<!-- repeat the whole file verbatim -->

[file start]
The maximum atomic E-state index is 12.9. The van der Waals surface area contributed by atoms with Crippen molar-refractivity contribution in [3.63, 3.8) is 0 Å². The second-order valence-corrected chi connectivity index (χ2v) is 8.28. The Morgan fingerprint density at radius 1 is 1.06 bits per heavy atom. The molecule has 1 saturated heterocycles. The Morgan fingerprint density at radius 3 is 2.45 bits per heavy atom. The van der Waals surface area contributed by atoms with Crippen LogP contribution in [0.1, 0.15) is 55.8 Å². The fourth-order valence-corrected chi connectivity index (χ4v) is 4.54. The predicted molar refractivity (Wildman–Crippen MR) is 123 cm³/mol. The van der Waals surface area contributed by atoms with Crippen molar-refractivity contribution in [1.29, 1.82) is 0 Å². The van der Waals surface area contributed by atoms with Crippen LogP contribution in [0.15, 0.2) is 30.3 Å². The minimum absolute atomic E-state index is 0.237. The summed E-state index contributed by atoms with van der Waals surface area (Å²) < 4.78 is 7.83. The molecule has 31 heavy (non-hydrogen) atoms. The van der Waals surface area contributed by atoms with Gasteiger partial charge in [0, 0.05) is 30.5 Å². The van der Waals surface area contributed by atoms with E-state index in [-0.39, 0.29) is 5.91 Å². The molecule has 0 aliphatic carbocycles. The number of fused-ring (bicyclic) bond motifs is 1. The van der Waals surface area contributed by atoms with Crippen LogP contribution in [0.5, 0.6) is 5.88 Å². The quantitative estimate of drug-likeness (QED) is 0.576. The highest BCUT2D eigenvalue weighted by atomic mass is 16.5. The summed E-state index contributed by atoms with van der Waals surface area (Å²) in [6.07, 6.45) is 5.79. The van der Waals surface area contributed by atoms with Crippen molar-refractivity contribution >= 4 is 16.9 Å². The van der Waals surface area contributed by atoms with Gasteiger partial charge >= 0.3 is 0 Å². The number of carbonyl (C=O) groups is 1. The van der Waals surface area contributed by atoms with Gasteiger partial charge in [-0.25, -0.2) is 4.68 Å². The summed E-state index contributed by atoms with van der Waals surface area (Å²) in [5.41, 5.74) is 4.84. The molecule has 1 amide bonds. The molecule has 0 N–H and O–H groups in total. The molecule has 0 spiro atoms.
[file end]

The maximum atomic E-state index is 12.9. The van der Waals surface area contributed by atoms with Crippen molar-refractivity contribution in [3.63, 3.8) is 0 Å². The second-order valence-corrected chi connectivity index (χ2v) is 8.28. The Morgan fingerprint density at radius 1 is 1.06 bits per heavy atom. The molecule has 1 saturated heterocycles. The Morgan fingerprint density at radius 3 is 2.45 bits per heavy atom. The van der Waals surface area contributed by atoms with Crippen LogP contribution in [0.1, 0.15) is 55.8 Å². The fourth-order valence-corrected chi connectivity index (χ4v) is 4.54. The predicted molar refractivity (Wildman–Crippen MR) is 123 cm³/mol. The van der Waals surface area contributed by atoms with Crippen molar-refractivity contribution in [1.29, 1.82) is 0 Å². The van der Waals surface area contributed by atoms with Crippen LogP contribution in [0.15, 0.2) is 30.3 Å². The minimum absolute atomic E-state index is 0.237. The summed E-state index contributed by atoms with van der Waals surface area (Å²) < 4.78 is 7.83. The molecule has 31 heavy (non-hydrogen) atoms. The van der Waals surface area contributed by atoms with Gasteiger partial charge in [0, 0.05) is 30.5 Å². The van der Waals surface area contributed by atoms with E-state index in [-0.39, 0.29) is 5.91 Å². The molecule has 0 aliphatic carbocycles. The number of fused-ring (bicyclic) bond motifs is 1. The van der Waals surface area contributed by atoms with Crippen LogP contribution in [0.5, 0.6) is 5.88 Å². The quantitative estimate of drug-likeness (QED) is 0.576. The highest BCUT2D eigenvalue weighted by atomic mass is 16.5. The summed E-state index contributed by atoms with van der Waals surface area (Å²) in [6.07, 6.45) is 5.79. The van der Waals surface area contributed by atoms with Crippen molar-refractivity contribution >= 4 is 16.9 Å². The van der Waals surface area contributed by atoms with Gasteiger partial charge >= 0.3 is 0 Å². The number of carbonyl (C=O) groups is 1. The van der Waals surface area contributed by atoms with Gasteiger partial charge in [-0.25, -0.2) is 4.68 Å². The summed E-state index contributed by atoms with van der Waals surface area (Å²) in [5.41, 5.74) is 4.84. The molecule has 1 amide bonds. The molecule has 0 N–H and O–H groups in total. The molecule has 0 spiro atoms.